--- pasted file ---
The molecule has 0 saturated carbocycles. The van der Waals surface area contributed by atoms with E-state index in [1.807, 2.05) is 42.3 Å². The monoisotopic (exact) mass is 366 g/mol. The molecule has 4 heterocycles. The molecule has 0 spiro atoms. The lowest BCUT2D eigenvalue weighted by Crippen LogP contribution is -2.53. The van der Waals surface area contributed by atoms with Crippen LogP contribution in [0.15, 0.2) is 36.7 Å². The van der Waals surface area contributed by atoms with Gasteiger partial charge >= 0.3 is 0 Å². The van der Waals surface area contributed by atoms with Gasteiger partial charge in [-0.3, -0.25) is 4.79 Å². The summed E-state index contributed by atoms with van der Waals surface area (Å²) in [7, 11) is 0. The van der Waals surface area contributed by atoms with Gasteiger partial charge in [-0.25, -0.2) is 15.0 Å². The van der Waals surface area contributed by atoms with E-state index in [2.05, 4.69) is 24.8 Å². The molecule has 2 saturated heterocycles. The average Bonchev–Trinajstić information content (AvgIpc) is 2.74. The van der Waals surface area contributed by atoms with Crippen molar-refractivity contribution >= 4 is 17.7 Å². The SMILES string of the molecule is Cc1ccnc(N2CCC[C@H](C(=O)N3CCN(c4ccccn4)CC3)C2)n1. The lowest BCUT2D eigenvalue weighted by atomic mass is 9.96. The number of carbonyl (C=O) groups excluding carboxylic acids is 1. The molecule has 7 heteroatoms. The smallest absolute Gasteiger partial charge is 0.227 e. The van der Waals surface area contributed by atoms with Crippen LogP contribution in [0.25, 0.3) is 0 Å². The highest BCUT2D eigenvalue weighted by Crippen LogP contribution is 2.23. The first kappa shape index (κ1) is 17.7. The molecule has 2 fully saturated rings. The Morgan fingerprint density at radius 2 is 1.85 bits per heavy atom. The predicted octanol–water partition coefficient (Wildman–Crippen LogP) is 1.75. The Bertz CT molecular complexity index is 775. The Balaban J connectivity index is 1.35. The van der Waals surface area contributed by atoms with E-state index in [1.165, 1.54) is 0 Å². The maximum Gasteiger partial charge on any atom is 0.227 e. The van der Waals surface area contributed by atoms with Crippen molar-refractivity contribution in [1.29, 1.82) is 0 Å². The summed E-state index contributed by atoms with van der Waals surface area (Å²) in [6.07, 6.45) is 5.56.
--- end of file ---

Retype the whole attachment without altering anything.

The molecule has 0 saturated carbocycles. The van der Waals surface area contributed by atoms with E-state index in [1.807, 2.05) is 42.3 Å². The monoisotopic (exact) mass is 366 g/mol. The molecule has 4 heterocycles. The molecule has 0 spiro atoms. The lowest BCUT2D eigenvalue weighted by Crippen LogP contribution is -2.53. The van der Waals surface area contributed by atoms with Crippen LogP contribution in [0.15, 0.2) is 36.7 Å². The van der Waals surface area contributed by atoms with Gasteiger partial charge >= 0.3 is 0 Å². The van der Waals surface area contributed by atoms with Gasteiger partial charge in [-0.3, -0.25) is 4.79 Å². The summed E-state index contributed by atoms with van der Waals surface area (Å²) in [7, 11) is 0. The van der Waals surface area contributed by atoms with Gasteiger partial charge in [-0.25, -0.2) is 15.0 Å². The van der Waals surface area contributed by atoms with E-state index in [2.05, 4.69) is 24.8 Å². The molecule has 2 saturated heterocycles. The average Bonchev–Trinajstić information content (AvgIpc) is 2.74. The van der Waals surface area contributed by atoms with Crippen molar-refractivity contribution >= 4 is 17.7 Å². The SMILES string of the molecule is Cc1ccnc(N2CCC[C@H](C(=O)N3CCN(c4ccccn4)CC3)C2)n1. The lowest BCUT2D eigenvalue weighted by atomic mass is 9.96. The number of carbonyl (C=O) groups excluding carboxylic acids is 1. The molecule has 7 heteroatoms. The smallest absolute Gasteiger partial charge is 0.227 e. The van der Waals surface area contributed by atoms with Crippen LogP contribution in [0.25, 0.3) is 0 Å². The highest BCUT2D eigenvalue weighted by Crippen LogP contribution is 2.23. The first kappa shape index (κ1) is 17.7. The molecule has 2 fully saturated rings. The Morgan fingerprint density at radius 2 is 1.85 bits per heavy atom. The predicted octanol–water partition coefficient (Wildman–Crippen LogP) is 1.75. The Bertz CT molecular complexity index is 775. The Balaban J connectivity index is 1.35. The van der Waals surface area contributed by atoms with E-state index in [1.165, 1.54) is 0 Å². The maximum Gasteiger partial charge on any atom is 0.227 e. The van der Waals surface area contributed by atoms with Crippen molar-refractivity contribution in [1.29, 1.82) is 0 Å². The summed E-state index contributed by atoms with van der Waals surface area (Å²) in [6.07, 6.45) is 5.56.